The undergraduate experience at the Foster School of Business is all about the classroom, the team projects, the case competitions, the internships.
But several Foster undergrads have also worked this year on independent research projects. Among the hundreds of studies on display at last month’s UW Undergraduate Research Symposium were the scholarly investigations of several Foster students who explored a highly diversified array of topics.
How diversified? Take a gander.
- Sierra Alison Dodd, a senior in finance who joined the astronomy department to hone her coding skills, collaborated on the study entitled “A Search for Changing-Look Quasars in the Sloan Digital Sky Survey.”
- Lewis Wenbo Yin Luo, a senior studying finance and a Mary Gates Scholar in neurobiology, presented on “Isolating Murine Microglia Progenitors and Identifying Senescence Market Expression in vitro.”
- Allison Caitlin Masangkay, a senior splitting her attentions between information systems and anthropology, studied “Music as Resistance: How Filipinx Americans Navigate Their Diasporic Identity, Heal Historical Trauma, and Find a Way Home.”
- Johnston Mcdonald Means, a sophomore at Foster, presented “The Golden Age of Egyptology: A Personal Perspective,” an analysis of the writings of two intrepid women from the Victorian Age who described the challenges of daily life and team management on famous archaeological digs, as well as the personalities of some of the legendary scientists of the era.
- Catherine Baoanh Pham, a junior at Foster, was part of a large team of biology researchers investigating “RNA Interference Screen for Genes Involved in JNK Dependant Basal Cell Extrusion of Drosophila melanogaster.”
- Kathryn Kavanagh, a senior studying marketing as well as community, environment & planning, presented on her study “You Are What You Eat: Cultivating Conscious Consumption through Informed Consumer Choice.”
- Khatsini Simani, a senior studying finance, presented on “Let’s Talk About Money: Do Immersive Literacy Activities Influence Conversations between Children and Adults?”
Simani, a McNair Scholar at the UW, merged her burgeoning interest in finance at Foster with her childhood ignorance of the topic—a common condition.
“Money is something I was acutely aware of growing up,” says the native Seattleite. “Especially because of the labels—rich, middle class, low-income—that get put on you early and often. I always wanted to be more financially literate, but I didn’t have an explicit definition of what that meant, and I wanted to explore and challenge the notion.”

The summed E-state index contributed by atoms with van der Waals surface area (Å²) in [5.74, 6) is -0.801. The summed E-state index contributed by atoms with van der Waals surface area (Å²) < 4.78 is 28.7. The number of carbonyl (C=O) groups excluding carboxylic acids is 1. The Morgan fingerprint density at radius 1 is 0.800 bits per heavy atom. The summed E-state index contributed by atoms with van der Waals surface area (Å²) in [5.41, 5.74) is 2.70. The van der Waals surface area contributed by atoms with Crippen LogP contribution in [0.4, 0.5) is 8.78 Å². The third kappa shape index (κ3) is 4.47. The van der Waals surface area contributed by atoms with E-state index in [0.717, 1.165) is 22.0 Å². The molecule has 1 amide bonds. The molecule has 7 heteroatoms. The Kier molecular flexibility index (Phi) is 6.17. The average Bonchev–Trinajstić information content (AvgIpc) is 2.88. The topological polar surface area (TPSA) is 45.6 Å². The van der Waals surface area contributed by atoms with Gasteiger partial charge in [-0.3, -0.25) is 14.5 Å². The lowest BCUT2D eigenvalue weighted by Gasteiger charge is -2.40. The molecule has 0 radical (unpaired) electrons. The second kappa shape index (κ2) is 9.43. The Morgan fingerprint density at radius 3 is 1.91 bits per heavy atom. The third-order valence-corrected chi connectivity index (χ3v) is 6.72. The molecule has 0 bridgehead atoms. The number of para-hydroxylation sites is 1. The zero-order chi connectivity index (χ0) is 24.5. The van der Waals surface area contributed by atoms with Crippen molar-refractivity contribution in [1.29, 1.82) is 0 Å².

Simani collaborated with a professor and graduate students from the UW Information School to create a special edition of a program of community events called Read-a-Rama, which encourages families to read together. At a special session entitled “Let’s Talk About Money,” Simani set out to learn whether an immersive literacy experience can spark more family conversations about money.
She began by surveying participating parents to establish how often—if ever—they discuss money with their children.
Then they read together from a selection of children’s books whose plots revolved around money and personal or family finances. The titles curated by Simani included The Hard-Times Jar, A Chair for My Mother, Little Melba and her Big Trombone, Lucky Beans, Caterina and the Lemonade Stand, and The Berenstain Bears’ Trouble with Money.
The kids also made their own piggy banks and fashioned necklaces from international coins. And they took the famous “Marshmallow Test” which poses a tempting choice between eating one treat now or accruing more treats later if you can delay gratification. “Eating into your savings,” is how Simani put it. “It was really tempting. I even wanted a marshmallow.”
At the end of the day, this concentrated session of reading and finance fun did make a difference. Before Read-a-Rama, half of the participating parents reported speaking to their kids about money once a month. After the event, 75 percent said they planned to hold family financial conversations weekly.
A small sample, to be sure. But it was a clear indication that reading literature about money as a family can improve a child’s financial literacy.
As for Simani, who has another year at Foster before her graduation, the research experience has ignited consideration of an academic career. Potential doctoral topics include access to financial services, community banking or behavioral economics.
She’s certainly got a good head start.